The housing market was one of the few shining lights in the past year. Amid the chaos of the global pandemic and recession, the interest rate for mortgages plunged down to its lowest levels yet. Suddenly, more households can afford to borrow money and acquire their own homes.
That was the case for many Millennials. For years, the largest generation was shunned for being well-educated but jobless, for choosing to invest their money on experiences instead of material goods, and for being eternal renters. But, in 2020, those born between 1980 and 1995 were predicted to make up more than 50 percent of all mortgage originations. By August, Millennials were driving a home-buying boom.
The lower interest rate for mortgages played a factor in finally enabling Millennials to acquire their first homes. Borrowers can increase the amount of their home mortgage loans to buy a bigger or better property without paying for exorbitant interest. In the past year, those who took out mortgages while the interest rates were low saved a lot of money.
Challenges of Millennial Home Ownership
However, despite the favorable mortgage rates brought about by last year’s crisis, buying a house was not easy for all Millennials. One challenge that the generation faced in 2020 is the higher cost of owning a house.
Because of the lower mortgage rates, more people became capable of buying a house. However, the pandemic convinced many sellers to postpone their move to protect their loved ones from COVID-19. In addition, 2020 also saw scarcity of lumber which further led to the under-building of houses in the United States.
These factors created a housing shortage that has not been seen for decades. As the law of supply and demand dictates, the median home-sale price increased significantly. One report revealed that nearly half of all homes sold for more than the price listed.
Moreover, because of the shortage, properties were staying in the market for an average of 23 days, the shortest time houses were listed and then sold since 2012.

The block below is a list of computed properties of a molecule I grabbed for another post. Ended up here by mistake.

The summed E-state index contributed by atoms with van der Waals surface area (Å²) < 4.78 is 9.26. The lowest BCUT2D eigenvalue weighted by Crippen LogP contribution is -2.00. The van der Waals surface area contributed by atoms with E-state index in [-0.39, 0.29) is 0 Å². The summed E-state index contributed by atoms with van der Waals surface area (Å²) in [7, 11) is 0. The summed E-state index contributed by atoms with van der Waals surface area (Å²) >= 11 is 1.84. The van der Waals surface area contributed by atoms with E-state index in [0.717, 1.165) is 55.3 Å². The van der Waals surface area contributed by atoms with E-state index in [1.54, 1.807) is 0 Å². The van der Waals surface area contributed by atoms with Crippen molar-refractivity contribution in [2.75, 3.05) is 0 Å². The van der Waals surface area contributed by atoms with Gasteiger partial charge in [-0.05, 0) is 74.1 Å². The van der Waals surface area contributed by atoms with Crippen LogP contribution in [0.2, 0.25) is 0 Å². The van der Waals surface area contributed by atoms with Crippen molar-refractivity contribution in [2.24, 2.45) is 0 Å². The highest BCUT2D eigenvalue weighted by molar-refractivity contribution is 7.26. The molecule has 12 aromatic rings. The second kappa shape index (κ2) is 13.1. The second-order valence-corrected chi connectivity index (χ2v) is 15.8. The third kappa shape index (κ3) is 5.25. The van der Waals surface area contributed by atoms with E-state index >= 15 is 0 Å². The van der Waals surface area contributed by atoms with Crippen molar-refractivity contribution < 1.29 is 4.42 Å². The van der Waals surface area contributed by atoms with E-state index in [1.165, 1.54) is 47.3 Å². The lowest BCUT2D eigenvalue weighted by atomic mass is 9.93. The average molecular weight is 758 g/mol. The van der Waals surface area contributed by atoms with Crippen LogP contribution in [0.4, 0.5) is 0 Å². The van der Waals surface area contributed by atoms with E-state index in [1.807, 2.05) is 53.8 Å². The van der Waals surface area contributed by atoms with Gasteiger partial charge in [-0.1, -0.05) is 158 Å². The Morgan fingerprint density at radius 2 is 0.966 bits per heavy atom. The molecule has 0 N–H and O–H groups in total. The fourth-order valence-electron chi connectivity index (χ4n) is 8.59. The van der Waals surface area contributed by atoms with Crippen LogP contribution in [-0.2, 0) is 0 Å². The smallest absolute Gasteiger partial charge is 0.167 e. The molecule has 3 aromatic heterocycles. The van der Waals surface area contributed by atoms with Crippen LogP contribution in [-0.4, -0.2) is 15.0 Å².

The market last year was favorable to sellers, but it made buying a house more difficult to aspiring homeowners. Millennials were left with little choice, and the few that are available are selling at a higher price. They were also forced to snap up a property if they want it, fearing that someone else will make a better offer.
Millennials are, once again, facing another housing crisis. This was the generation that was most affected in the housing crisis of 2008. While they were not buying homes by then, they entered the job market in the middle of a recession.
Home ownership was out of reach for Millennials for years. Now that they are capable of buying a house, they cannot because there are no properties to buy.
Will 2021 Be Better?
Now that vaccinations are lowering the number of new COVID-19 cases in the United States, there is hope that sellers who deferred putting their homes on the market during the pandemic will be open to selling their properties now.
Moreover, a representative from the National Association of Home Builders told Forbes that 2021 will be a busy year for people in the construction industry. Over a million single-family homes are expected to be built this year.
The Mortgage Bankers Association also has the same positive outlook for 2021. According to its forecast, single-family housing starts will be around 1.134 million. More will be around by 2022 and 2023.
The youngest among Millennials are approaching their 30s. They now have a steady job, they are getting married, and they are having kids. They now are looking into buying a house where they can start a family. The necessity for new homes will not end in 2021.
Lumber Costs to Keep Prices High
But, before celebrating, there is another looming problem for Millennials who dream of becoming a homeowner: the rising cost of lumber. The prices of the major building material has been increasing since 2020. On April 26, the cost of lumber rose by 325 percent — a record high — to over $1,400 per thousand board feet. Newly-constructed houses will be more expensive by more than $35,000 because of lumber.
In addition, there is also a problem of labor. The industry lost skilled workers because of the pandemic. Many are also refusing to go back because the job is seasonal and physical. This may slow down the construction of new homes.
Contrary to previous beliefs, becoming a homeowner is the dream among many Millennials. In 2020, the low mortgage rates enabled them to afford the lifestyle. However, challenges such as housing shortage and rising cost of lumber are creating obstacles that prevent members of the largest generation to acquire their own real estate property.